Times are tough for all musicians during the current health crisis. Venues are closed; tours have been postponed or canceled. Those in the pop music sphere have found some creative ways to make ends meet through merchandise sales, streaming royalties, and putting shows on Facebook.
For classical musicians, though, the coronavirus pandemic presents fewer opportunities, as violinist Jennifer Koh recently explained to NPR’s All Things Considered.
“In terms of streaming, we don’t really have the ability to monetize as much as other fields of music, because for us the place where we are able to make income is really from live performances,” Koh said.
The Phoenix Symphony, for example, has 66 full-time musicians. Merch sales aren’t going to offset the loss of income its musicians will see now that the remainder of its 38-week season has been canceled. One-third of the administration and artistic staff were laid off, and remaining personnel had their salary reduced.
To put that wage cut in perspective: Before the layoffs were announced, new performers who won their audition for the 2020/21 season would make a base salary of $56,620, according to the symphony’s homepage. That is a few thousand less than the average household income in Arizona, per the United States census.
As Koh noted, live performances are very much the lifeblood of institutions like the Phoenix Symphony. In 2018, nearly half of the nonprofit’s $13 million budget came from ticket revenue, with the remainder coming from corporate and public donations. Musicians are counting on symphony patrons to donate so they can take the stage at Symphony Hall when the new season begins in September.
The current situation is not unlike the one former Phoenix Symphony president Jim Ward faced when he was hired in 2011 to turn the fortunes of the institution around in the wake of the Great Recession.
Ward explained to The Baltimore Sun last year that to bring the symphony back into the black, he cut its budget by nearly a third and asked musicians to freeze their wages for a year. He expanded programming to include more family-friendly fare as well as introduced new outreach and educational programs. The strategy worked, but Ward knew that staying solvent would continue to be a struggle.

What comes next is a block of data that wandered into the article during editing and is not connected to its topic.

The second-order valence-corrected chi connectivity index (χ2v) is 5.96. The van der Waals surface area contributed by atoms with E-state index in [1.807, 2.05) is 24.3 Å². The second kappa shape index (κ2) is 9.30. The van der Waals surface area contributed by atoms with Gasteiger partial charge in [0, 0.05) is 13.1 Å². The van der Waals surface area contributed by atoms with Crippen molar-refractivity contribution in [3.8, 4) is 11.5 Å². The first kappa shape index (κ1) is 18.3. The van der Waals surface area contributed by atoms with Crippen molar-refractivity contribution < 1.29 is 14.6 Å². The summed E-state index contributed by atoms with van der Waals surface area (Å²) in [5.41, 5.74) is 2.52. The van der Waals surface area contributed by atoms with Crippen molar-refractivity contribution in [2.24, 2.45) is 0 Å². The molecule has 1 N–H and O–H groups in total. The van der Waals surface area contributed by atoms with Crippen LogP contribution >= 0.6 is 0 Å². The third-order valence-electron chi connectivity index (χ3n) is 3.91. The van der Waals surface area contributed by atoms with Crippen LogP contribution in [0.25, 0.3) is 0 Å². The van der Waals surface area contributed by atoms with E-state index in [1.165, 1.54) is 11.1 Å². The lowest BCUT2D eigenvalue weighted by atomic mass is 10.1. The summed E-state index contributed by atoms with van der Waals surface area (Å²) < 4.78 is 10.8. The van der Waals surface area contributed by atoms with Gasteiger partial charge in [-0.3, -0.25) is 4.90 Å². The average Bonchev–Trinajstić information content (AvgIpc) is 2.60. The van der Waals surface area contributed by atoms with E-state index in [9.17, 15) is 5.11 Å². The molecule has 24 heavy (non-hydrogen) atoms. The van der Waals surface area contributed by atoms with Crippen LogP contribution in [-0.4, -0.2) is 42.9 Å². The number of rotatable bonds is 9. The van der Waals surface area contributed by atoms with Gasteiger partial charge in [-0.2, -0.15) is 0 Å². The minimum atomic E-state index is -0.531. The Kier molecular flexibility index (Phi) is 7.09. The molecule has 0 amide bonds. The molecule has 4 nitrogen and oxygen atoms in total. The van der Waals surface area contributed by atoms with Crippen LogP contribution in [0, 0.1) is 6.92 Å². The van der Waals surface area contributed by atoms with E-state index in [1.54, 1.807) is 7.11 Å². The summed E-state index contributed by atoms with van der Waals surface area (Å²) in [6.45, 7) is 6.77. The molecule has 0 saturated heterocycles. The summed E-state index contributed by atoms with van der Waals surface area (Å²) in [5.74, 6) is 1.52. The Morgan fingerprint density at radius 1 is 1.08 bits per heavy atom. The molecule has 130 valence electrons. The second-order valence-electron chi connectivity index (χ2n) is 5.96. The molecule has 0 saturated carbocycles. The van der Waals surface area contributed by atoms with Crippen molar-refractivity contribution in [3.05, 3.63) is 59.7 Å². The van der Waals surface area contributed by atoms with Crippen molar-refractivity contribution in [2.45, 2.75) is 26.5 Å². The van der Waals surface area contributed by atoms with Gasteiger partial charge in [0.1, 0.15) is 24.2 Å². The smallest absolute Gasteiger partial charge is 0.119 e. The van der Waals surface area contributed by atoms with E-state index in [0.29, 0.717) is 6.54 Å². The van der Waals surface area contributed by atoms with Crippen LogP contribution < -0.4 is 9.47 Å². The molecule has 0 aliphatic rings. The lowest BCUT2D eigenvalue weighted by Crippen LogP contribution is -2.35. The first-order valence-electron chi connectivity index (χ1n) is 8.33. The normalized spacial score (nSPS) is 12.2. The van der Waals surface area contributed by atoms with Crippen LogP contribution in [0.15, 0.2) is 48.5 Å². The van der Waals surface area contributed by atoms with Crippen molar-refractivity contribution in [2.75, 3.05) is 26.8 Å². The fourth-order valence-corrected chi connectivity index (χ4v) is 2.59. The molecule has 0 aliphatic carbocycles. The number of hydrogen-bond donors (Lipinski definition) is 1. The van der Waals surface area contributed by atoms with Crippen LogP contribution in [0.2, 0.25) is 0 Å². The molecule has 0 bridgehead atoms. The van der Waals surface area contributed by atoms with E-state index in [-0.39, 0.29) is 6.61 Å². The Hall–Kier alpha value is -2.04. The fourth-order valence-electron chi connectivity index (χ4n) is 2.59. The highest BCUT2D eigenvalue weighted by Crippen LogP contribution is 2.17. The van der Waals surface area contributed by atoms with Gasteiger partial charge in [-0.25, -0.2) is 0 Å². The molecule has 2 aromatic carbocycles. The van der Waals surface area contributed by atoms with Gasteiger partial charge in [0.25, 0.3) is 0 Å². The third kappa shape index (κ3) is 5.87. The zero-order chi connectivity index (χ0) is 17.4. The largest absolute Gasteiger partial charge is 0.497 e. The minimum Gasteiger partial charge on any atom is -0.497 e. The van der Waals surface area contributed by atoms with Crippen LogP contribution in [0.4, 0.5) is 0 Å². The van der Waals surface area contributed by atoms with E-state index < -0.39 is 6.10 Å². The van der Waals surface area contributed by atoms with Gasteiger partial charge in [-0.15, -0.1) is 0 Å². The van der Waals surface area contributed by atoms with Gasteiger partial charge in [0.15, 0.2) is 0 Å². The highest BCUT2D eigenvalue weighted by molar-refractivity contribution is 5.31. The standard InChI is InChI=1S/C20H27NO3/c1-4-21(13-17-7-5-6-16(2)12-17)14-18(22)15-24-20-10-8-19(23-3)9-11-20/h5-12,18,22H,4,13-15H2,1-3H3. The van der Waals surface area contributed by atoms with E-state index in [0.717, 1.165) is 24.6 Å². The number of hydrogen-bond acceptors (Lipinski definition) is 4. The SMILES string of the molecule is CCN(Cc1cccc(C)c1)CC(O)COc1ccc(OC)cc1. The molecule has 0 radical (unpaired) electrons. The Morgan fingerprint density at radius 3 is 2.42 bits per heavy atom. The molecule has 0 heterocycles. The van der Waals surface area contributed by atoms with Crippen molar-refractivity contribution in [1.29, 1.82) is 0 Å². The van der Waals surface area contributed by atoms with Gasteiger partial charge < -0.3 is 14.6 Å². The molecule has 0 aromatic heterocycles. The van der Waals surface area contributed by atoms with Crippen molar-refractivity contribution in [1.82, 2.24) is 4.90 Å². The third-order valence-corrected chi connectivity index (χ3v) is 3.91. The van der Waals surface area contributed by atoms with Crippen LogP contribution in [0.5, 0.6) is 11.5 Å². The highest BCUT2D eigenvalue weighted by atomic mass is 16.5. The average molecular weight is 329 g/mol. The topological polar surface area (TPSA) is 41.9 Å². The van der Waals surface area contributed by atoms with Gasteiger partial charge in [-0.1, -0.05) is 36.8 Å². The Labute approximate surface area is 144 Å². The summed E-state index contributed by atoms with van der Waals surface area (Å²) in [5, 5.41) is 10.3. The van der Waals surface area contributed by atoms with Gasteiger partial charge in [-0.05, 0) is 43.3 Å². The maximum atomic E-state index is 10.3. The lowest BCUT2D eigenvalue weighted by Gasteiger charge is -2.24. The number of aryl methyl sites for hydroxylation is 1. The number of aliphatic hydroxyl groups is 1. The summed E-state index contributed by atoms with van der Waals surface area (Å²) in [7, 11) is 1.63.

“We’re still not out of the woods,” he said. “It’s a knife fight every day.”
Coronavirus wasn’t in the headlines when Suzanne Wilson took over for Ward on January 21, but now she is facing her own challenges as her tenure begins. She went from the usual tasks of building relationships with board members and the community to strategizing what the symphony’s next steps would be as the situation caused by COVID-19 changed by the minute.
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“This is a struggling chapter for everyone,” she says. “I’m obviously looking at the financial realities of the organization.”
As the symphony’s cash-strapped musicians struggle to get through this unprecedented moment in time, Wilson’s goal is to get everyone to the opening day of the 2020/21 season in September.
She has reason to be optimistic that things will turn around. Wilson says donors have been stepping up. The organization is also continuing to provide health, disability, and instrument insurance while looking into all available options to help with the financial recovery, including the recent stimulus package and National Endowment for the Arts funding.
“The virus and the economy exacerbated our financial standing,” says Wilson. “We’re doing everything we can to make sure our season next year is as special as it has been in the past.”